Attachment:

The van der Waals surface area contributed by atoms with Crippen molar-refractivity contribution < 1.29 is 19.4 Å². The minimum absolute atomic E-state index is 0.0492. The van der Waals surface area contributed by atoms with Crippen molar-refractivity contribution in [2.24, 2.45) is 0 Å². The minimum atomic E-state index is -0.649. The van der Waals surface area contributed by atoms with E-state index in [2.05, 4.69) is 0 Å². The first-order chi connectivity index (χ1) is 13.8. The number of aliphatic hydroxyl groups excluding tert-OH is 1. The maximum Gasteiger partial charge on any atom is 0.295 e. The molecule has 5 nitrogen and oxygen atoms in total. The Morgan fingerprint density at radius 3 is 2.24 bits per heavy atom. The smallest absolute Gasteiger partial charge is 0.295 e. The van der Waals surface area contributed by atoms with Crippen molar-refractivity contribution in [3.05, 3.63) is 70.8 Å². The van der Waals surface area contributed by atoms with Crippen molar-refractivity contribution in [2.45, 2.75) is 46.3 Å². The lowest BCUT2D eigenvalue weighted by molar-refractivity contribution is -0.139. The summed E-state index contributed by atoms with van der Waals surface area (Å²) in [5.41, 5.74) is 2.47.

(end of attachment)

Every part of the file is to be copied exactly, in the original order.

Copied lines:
The van der Waals surface area contributed by atoms with Crippen molar-refractivity contribution < 1.29 is 19.4 Å². The minimum absolute atomic E-state index is 0.0492. The van der Waals surface area contributed by atoms with Crippen molar-refractivity contribution in [2.24, 2.45) is 0 Å². The minimum atomic E-state index is -0.649. The van der Waals surface area contributed by atoms with E-state index in [2.05, 4.69) is 0 Å². The first-order chi connectivity index (χ1) is 13.8. The number of aliphatic hydroxyl groups excluding tert-OH is 1. The maximum Gasteiger partial charge on any atom is 0.295 e. The molecule has 5 nitrogen and oxygen atoms in total. The Morgan fingerprint density at radius 3 is 2.24 bits per heavy atom. The smallest absolute Gasteiger partial charge is 0.295 e. The van der Waals surface area contributed by atoms with Crippen molar-refractivity contribution in [3.05, 3.63) is 70.8 Å². The van der Waals surface area contributed by atoms with Crippen molar-refractivity contribution in [2.45, 2.75) is 46.3 Å². The lowest BCUT2D eigenvalue weighted by molar-refractivity contribution is -0.139. The summed E-state index contributed by atoms with van der Waals surface area (Å²) in [5.41, 5.74) is 2.47.